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Building a cape henry 21 gaff cutter.

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  • Building a cape henry 21 gaff cutter.

    Hello. i will open this thread along i am building my own sailboat, a 21 feet dudley dix design cape henry. i live in Chile, santiago, work as a orthopedist doctor, bones and tools is my job, but this is relaxing and challenging backyard proyect but one i enjoy a lot. this will be my bigger boat and my third too!

    first was a john welsford pathfinder who i still use and sail every summer in our chilean waters. this took me almost 8 years, 2 different houses and 2 kids.


    the next was one 7 feet nutschell pram for the sa,e kids. this took 4 month.


    now is the cape henry...i guess, hope, dream will take 2 years....

    so some pictures.


    pablo besser

  • #2
    Re: Building a cape henry 21 gaff cutter.

    the first thing was to find a good design and designer. both was in the hands of dudley dix. the boat suit me with small size, just enougth to be moved by normal car and trailer, keep dry in winter and sailing in the summer in the different areas we had in chile, like many lakes, the central coast,( the pacific is not so pacific...) chiloe island in the south and the patagonian fiords. alsowas important to find a boat with room for 4 . wife and 2 boy 10 and 12 years old. and mostly a roof to sleep at night more protected. last but not least a little traditional taste and also some modern materials in good balance.

    all of this took me to this boat.


    the firt job was to arrange a shop. actually 2 shops. one barely big to keep the boat inside...the second one to build all the rest. many tools from my last boats. and the materials.

    one important point was to build a assembly table. perfectly flat or near to... to build and assembly all the pannels and pieces, glue and shape...etc. at good level, strong and flat.


    next come from dudley who send me the cnc files to make the plywood cutting more fast, clean because the dust stay in the cnc facility and precise. so after some search found a small shop and some nice guy who cut the pieces really nice. first time i use this metod.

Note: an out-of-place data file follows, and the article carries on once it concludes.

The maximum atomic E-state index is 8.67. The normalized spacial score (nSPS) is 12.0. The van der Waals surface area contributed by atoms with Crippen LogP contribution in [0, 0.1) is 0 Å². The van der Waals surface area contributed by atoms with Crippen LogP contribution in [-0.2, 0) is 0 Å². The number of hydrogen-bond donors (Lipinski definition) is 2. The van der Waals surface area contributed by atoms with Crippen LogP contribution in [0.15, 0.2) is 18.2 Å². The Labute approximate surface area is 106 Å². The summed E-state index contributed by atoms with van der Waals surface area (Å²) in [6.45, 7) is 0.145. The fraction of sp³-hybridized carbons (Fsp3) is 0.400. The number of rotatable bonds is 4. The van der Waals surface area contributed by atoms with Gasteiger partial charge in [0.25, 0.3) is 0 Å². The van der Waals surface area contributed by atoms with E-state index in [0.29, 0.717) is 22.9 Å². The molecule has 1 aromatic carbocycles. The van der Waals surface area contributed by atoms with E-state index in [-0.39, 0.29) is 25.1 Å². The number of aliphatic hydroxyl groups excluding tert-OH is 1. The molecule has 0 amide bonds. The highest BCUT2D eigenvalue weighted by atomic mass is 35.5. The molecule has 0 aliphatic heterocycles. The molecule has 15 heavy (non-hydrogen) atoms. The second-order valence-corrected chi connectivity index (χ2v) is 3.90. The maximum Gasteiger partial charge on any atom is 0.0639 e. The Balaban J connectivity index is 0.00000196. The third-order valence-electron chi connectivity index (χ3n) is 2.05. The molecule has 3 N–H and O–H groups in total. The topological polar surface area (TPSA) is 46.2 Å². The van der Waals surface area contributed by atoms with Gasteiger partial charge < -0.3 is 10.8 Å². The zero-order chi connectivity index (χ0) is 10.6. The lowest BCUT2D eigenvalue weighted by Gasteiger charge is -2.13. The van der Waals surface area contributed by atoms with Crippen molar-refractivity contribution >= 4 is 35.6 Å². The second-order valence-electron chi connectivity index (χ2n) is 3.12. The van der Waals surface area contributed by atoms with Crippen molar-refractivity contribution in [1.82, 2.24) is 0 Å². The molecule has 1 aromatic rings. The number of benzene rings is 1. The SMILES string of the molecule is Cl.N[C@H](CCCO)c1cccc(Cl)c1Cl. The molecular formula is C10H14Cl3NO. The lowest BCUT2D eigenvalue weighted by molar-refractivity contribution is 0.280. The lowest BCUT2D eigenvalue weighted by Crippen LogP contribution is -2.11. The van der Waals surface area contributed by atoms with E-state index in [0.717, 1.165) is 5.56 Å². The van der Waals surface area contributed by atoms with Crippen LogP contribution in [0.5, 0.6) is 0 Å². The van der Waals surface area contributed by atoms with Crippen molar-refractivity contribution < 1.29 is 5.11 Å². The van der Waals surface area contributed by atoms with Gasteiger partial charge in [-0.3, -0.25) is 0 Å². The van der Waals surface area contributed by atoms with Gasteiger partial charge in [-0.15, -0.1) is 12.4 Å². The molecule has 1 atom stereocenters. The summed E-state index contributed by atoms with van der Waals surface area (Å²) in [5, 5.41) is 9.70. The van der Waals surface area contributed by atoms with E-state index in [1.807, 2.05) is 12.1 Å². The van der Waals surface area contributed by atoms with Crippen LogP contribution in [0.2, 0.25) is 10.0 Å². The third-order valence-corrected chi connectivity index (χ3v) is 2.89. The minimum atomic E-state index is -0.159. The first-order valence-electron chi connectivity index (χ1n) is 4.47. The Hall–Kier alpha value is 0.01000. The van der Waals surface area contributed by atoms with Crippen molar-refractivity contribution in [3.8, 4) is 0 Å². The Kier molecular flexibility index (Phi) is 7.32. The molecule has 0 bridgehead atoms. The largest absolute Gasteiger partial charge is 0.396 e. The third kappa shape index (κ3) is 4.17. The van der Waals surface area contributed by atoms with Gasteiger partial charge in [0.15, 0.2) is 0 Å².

the problem came with the plywood. here the last years all the local wood species are no longer used instead pine and eucaliptus is the rule. they grow so fast and cheap. so no way to get a native plywood and they dont import gabood okume etc...because is no market for that. also pine plywood are cheap, made by resorcinol waterproof glue and good quality veneer, so instead of okume, the pine will be my choice at least for the bulkheads...probably for the exterior hull will try to find a good native good one plywood but the last 3 factory just move to pine....
    so the plans says 9 mm bare plywood. i choose 12 mm fiberglassed both sides plywood. stronger and encapsulated.



    • #3
      Re: Building a cape henry 21 gaff cutter.

      Welcome Pablo, there’s another Cape Henry on this forum here by Max F

      Last edited by Andrew Donald; 12-08-2019, 12:26 AM.


      • #4
        Re: Building a cape henry 21 gaff cutter.

        Must be almost a lifetime of places to take a small boat in Chile. had some friends spend 3 years in "the channels" and they say they only scratched the surface. Nice job on the Pathfinder.

        Interesting with the plywood, what was used before pine and eucaliptus? . Many builders in Europe using pine, have used it myself on some smaller projects, and the quality has been good. It is far heavier than the Okume, but often half the price.

        What timber was used for your table frame? Good design. Look forward to watching the build come together. Do you have a local brand of epoxy or do you import?


        • #5
          Re: Building a cape henry 21 gaff cutter.

          Subscribed! Very interested in watching this project move forward. Chile is a place that is on my bucket list of countries to visit.
          By golly she's done! Helga B.... Calendar Islands 16


          • #6
            Re: Building a cape henry 21 gaff cutter.

            Nice boat you choose.


            • #7
              Re: Building a cape henry 21 gaff cutter.

              Pablo, nice choice of boat.
              Your words ' i choose 12 mm fiberglassed both sides plywood. stronger and encapsulated.' You will have difficulty with the lower panels at the bow. Read Max F's thread on it. 9 or 10mm is tricky, 12mm will not go. Two layers of 6mm would do it. I used 10mm for the hull, but laminated 6 & 4 for the bow.


              • #8
                Re: Building a cape henry 21 gaff cutter.

                yes, i know. he es is much advanced. but i guess more photos and data is better.


                • #9
                  Re: Building a cape henry 21 gaff cutter.

                  yes, thanks for the advide. the planks i will try 9 mm. the already 12 mm is much stiffer and heavier... only hope to find a good plywood. in the old time, just 10 years ago was prety easy to find good native wood plywood. the pathfinder was done without any pine on it. only coihue and tineo, both south american woods very nice to work and water proof.

                  the epoxy es mepsystem a local company who supply goood epoxi 1:2 mixure. expensive as in any part of the world.

                  pine is not bad the only issue if you dont fiberglass they check and crack easily. just a layer of glass and is stable for long time and ready to paint.